A group of nonprofit organizations is trying to turn a Mendenhall Valley property on Hurlock Avenue into a youth homeless shelter, but the project will require additional city funding to operate, proponents of the project told city officials.
Speaking to the City and Borough of Juneau Assembly Committee of the Whole Monday night, Zach Gordon Youth Center Manager Jorden Nigro said much of the funding had already been secured through state and federal grants and donations, but a further $120,000 would be needed annually from the city to run the program, and $586,000 would be needed for renovations in the next few years.
While the project was broadly supported by the Assembly, there was concern about the city taking on additional costs amid the current economic climate.
“I believe it’s a worthy project so you have my support on that but I’m just giving you a caveat that [when we’re in] in budget time, and we’re looking at cutting positions or programs, I don’t see the $120,000 being realistic,” said Mayor Beth Weldon. “In that regard, I wish you luck in finding that.”
The project is being spearheaded by the Zach Gordon Youth Center, which would operate the shelter program that would provide 24-hour, drop-in homeless shelter for youths. Under the proposed plan, the Tlingit and Haida Regional Housing Authority would maintain the property that would be leased from CBJ.
The property is the former site of Juneau Youth Services and already has many of the amenities needed to run a shelter, such as a commercial kitchen, said Gus Marx, who called in on behalf of the Juneau Coalition on Housing and Homelessness to express support for the project. There is currently no shelter for homeless youth, said Marx, who also works for Juneau Youth Services.
Young people can often find themselves homeless suddenly, or may only need shelter for a short time following an incident at home such as a family fight, Marx said. Youth homelessness is different from adult homelessness, Marx said, and children often need services that homeless shelters for adults don’t provide.
Several people called in to support the project including Central Council Tlingit and Haida Indian Tribes of Alaska President Richard Chalyee Éesh Peterson and AWARE executive director Mandy Cole. Others were opposed to the project. One caller said the public process had been rushed and favoritism was shown toward nonprofits over local residents. Another caller expressed concern with the Zach Gordon Youth Center, currently a daytime drop-in center, running a 24-hour shelter.
But Nigro said she had previously run residential facilities, and the center will include several safety provisions that would help protect youth, staff and the community. There will be staff awake at the site 24-hours a day, Nigro said, and cameras will be installed in common areas and a secure entrance with a check-in station for everyone entering and exiting the building, she said. Additional fencing will be installed at the property as well, Nigro said.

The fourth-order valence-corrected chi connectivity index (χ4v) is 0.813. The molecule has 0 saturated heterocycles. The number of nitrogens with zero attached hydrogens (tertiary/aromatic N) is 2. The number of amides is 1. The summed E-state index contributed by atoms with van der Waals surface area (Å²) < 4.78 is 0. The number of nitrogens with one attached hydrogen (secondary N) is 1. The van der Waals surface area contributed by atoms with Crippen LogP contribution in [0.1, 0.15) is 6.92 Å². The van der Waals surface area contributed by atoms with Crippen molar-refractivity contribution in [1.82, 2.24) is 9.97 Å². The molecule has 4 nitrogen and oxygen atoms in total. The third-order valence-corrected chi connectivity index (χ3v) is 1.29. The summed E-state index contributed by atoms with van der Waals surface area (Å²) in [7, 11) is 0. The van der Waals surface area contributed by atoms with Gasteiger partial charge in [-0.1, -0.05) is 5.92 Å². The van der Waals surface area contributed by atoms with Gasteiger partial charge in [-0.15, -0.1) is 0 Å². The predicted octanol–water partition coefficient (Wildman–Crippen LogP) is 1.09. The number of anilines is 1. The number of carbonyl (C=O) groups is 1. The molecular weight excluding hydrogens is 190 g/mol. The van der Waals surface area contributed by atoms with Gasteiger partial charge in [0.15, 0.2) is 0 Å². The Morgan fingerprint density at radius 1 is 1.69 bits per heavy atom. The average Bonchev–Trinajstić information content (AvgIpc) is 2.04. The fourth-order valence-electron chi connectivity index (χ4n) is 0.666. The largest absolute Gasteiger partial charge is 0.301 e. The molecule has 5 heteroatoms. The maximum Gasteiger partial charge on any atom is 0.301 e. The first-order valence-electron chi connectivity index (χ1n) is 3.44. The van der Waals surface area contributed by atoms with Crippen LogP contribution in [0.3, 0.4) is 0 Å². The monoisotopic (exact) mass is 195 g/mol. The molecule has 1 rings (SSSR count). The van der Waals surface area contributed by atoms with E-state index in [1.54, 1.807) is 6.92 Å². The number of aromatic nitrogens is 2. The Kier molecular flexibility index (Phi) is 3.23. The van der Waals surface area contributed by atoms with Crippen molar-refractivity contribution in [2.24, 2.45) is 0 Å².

There was an increase in youth homelessness over the summer, Nigro said, up significantly from past years. Many homeless youth “couchsurf” or find ad hoc housing, she said, but that’s become increasingly difficult during the COVID-19 pandemic. Furthermore, Nirgo said, Bartlett Regional Hospital has seen an increase in youth and adult psychiatric hospitalizations since March. The shelter would be able to connect youth to additional services for issues like mental health should the child need it, she said.
The property is currently being leased by Legacy Partners Alaska, which wanted to build a senior care facility on the site. Under the proposed arrangement, the city would take back the property at no cost and then lease it to THRHA to maintain the physical assets of the site while ZGYC ran the shelter program.
The committee moved two ordinances to its Dec. 14, meeting; one for taking the property back, the other for the leasing arrangement. Both ordinances will be open for public comment.
Speaking to the Empire Tuesday, Marx said there are options available for grants or other sources of funding which the program might be able to secure to cover the $120,000 needed from the city, but those were only speculative. At the meeting, Assembly member Michelle Bonnet Hale said she felt if the city took the steps to approve the project, the Assembly would likely find itself voting to fund the program as well.
“I think that’s a fair assessment,” City Manager Rorie Watt said.
State and federal funding has decreased recently and local municipalities were increasingly bearing the cost of social services, he said.
“If the city appropriates funds for this project, you should expect it to be a regular part of your budget,” he said.
• Contact reporter Peter Segall at email@example.com. Follow him on Twitter at @SegallJnuEmpire.